TEXT OF INTERVIEW
Tess Vigeland: Need a quick pick-me-up? I have three words for you: Tax. Rebate. Checks.
But judging from the e-mail we've been getting, there's still a lot of confusion about them, so we've decided to go straight to the source: the taxman himself.
Or we should say a taxman. Frank Keith is a spokesman for the IRS and he's agreed to answer your questions about the tax refunds.
Vigeland: Hi Frank.
Frank Keith: Hi, how are you?
Vigeland: I'm good, thanks and thanks for joining us. Let's go ahead to our first caller:
Gary: Hi, my name's Gary in Boise, Idaho. I haven't heard whether the upcoming stimulus checks will be tax-free or not. Do you have any idea? Thank you.
Vigeland: Alright, well, there you go Frank. This is a very common question, whether taxes will actually be taken out of what's a tax rebate?
Keith: Well, the rebate's not taxable, so you wouldn't report it next year on your tax return. It's also important to know that the rebate won't affect any federal benefits programs such as Social Security or veteran's benefits that the taxpayer might be receiving.
Vigeland: Alright, well let's hear another question about taxes on the tax rebate:
Graham: Hi, my name is Graham from Oconomowoc, Wisconsin. I heard that the rebate that we're getting is just an advance on our 2008 tax return. Is that true?
Keith: I think there's a lot of confusion, because people are afraid that there refund check next year is going to be reduced dollar-for-dollar by the amount of this stimulus payment they're getting...
Keith: ....and that's simply not the case. The amount of the check that they get this year won't reduce in any way the refund they'll be entitled to next year.
Vigeland: OK. Let's go to caller number three and this has to do with whether you're not actually making any money during this year:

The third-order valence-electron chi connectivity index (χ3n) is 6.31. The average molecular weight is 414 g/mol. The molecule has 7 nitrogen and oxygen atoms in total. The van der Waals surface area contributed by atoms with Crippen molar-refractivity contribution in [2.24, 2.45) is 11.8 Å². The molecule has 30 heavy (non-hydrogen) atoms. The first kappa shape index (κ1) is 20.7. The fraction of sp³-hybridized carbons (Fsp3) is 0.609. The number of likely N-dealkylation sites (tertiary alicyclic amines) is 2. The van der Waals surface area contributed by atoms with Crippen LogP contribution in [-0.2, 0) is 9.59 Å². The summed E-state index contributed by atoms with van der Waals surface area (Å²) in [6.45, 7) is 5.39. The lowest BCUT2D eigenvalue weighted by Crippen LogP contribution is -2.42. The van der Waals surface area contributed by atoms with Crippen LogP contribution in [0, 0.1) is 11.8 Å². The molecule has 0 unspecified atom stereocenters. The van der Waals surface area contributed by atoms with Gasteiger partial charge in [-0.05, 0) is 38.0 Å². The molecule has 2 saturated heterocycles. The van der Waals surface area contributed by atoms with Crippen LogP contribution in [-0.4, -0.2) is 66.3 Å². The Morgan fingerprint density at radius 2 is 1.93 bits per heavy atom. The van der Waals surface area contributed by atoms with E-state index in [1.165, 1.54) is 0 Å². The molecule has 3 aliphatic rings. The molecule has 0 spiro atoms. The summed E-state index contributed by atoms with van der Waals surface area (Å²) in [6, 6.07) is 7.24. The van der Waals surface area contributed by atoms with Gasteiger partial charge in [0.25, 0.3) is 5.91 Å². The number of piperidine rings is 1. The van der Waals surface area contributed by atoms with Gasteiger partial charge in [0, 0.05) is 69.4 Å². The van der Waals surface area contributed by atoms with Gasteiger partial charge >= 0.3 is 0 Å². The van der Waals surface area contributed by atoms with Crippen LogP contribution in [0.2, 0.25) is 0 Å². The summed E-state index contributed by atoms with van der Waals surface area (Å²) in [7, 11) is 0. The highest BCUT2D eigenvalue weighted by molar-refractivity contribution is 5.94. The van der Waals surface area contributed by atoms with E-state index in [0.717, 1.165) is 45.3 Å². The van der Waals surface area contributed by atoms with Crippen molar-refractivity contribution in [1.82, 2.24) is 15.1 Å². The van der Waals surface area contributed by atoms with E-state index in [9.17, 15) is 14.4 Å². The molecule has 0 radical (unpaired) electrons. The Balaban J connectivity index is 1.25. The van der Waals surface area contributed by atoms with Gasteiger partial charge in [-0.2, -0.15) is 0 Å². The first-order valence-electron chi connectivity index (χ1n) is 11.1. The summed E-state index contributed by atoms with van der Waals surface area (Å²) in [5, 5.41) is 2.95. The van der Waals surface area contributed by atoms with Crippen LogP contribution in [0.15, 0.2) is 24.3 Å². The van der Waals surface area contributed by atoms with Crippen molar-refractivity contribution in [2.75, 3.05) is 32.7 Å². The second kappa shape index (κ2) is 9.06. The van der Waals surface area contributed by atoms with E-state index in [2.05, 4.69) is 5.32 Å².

Chan: My name is Chan and I live in Ocoee, Florida. My parents are receiving Social Security and do not file taxes. Should they have filed a 2007 tax return in order to receive the tax rebate?
Keith: Well, I'm going to make an assumption that his parents receive over $3,000 a year in Social Security...
Keith: ...and since that's likely to be the case, they absolutely should file a 2007 tax return because they would also be entitled to a rebate, even thought they don't normally file and even though they don't normally pay any taxes. The similar situation exists for people who receive certain veteran's benefits. As long as they have at least $3,000 of veteran's benefits, they also will qualify.
Vigeland: Alright, you mention the $3,000 figure and we have another question about that one:
Patty: Hi, this is Patty from Dayton, Ohio. I'm confused by the term "married couple." Do stay-at-home parents earning less than the minimum $3,000 factor in to these rebates?
Vigeland: OK, you have a married couple that you would assume would be eligable for the $1,200 rebate, but one of them is a stay-at-home parent, so for the household, as long as they're above the $3,000 threshold, they're going to get a check?
Keith: That's correct. The rules apply... on a joint return, you would combine the income, so for instance, the $3,000 qualifying income limitation, that would be the total on the return. It could be earned by the husband, the wife, or some combination.
Vigeland: OK, and one final question from Mark in Riverton, Connecticut. The full tax rebate applies to couples with incomes under $150,000. Can you tell him what line on the 1040 form the income is referring to? From what I understand, this is adjusted gross income. Where do you find that?
Keith: It's the very, very bottom number on the front page of the tax return.
Vigeland: Well, Frank Keith, thanks so much for coming in and helping to clarify this tax rebate that everyone's so excited about.
Keith: Well, thank you for inviting me.
Vigeland: Frank Keith is a spokesperson for the Internal Revenue Service.